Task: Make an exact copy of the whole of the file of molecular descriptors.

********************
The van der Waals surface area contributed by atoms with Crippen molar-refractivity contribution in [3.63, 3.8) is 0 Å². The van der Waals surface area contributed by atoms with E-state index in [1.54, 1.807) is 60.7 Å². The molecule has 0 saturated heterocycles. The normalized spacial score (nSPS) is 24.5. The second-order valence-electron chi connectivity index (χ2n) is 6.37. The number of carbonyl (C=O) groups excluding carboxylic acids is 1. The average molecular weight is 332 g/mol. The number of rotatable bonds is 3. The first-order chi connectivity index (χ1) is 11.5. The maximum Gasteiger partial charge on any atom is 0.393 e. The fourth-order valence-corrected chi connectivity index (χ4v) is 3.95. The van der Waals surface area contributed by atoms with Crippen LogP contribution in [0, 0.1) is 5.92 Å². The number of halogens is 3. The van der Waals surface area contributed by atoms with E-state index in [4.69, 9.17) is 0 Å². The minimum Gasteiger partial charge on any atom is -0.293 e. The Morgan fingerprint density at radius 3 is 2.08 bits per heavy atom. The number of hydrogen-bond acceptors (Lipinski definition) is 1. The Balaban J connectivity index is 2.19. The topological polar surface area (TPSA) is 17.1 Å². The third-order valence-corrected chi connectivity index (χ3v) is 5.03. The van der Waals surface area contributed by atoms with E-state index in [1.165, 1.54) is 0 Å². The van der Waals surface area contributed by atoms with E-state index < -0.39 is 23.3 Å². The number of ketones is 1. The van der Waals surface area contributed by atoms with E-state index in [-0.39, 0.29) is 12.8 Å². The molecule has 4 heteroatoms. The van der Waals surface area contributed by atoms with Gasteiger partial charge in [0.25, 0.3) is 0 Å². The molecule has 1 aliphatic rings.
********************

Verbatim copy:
The van der Waals surface area contributed by atoms with Crippen molar-refractivity contribution in [3.63, 3.8) is 0 Å². The van der Waals surface area contributed by atoms with E-state index in [1.54, 1.807) is 60.7 Å². The molecule has 0 saturated heterocycles. The normalized spacial score (nSPS) is 24.5. The second-order valence-electron chi connectivity index (χ2n) is 6.37. The number of carbonyl (C=O) groups excluding carboxylic acids is 1. The average molecular weight is 332 g/mol. The number of rotatable bonds is 3. The first-order chi connectivity index (χ1) is 11.5. The maximum Gasteiger partial charge on any atom is 0.393 e. The fourth-order valence-corrected chi connectivity index (χ4v) is 3.95. The van der Waals surface area contributed by atoms with Crippen LogP contribution in [0, 0.1) is 5.92 Å². The number of halogens is 3. The van der Waals surface area contributed by atoms with E-state index in [4.69, 9.17) is 0 Å². The minimum Gasteiger partial charge on any atom is -0.293 e. The Morgan fingerprint density at radius 3 is 2.08 bits per heavy atom. The number of hydrogen-bond acceptors (Lipinski definition) is 1. The Balaban J connectivity index is 2.19. The topological polar surface area (TPSA) is 17.1 Å². The third-order valence-corrected chi connectivity index (χ3v) is 5.03. The van der Waals surface area contributed by atoms with E-state index in [1.165, 1.54) is 0 Å². The van der Waals surface area contributed by atoms with E-state index < -0.39 is 23.3 Å². The number of ketones is 1. The van der Waals surface area contributed by atoms with E-state index in [-0.39, 0.29) is 12.8 Å². The molecule has 4 heteroatoms. The van der Waals surface area contributed by atoms with Gasteiger partial charge in [0.25, 0.3) is 0 Å². The molecule has 1 aliphatic rings.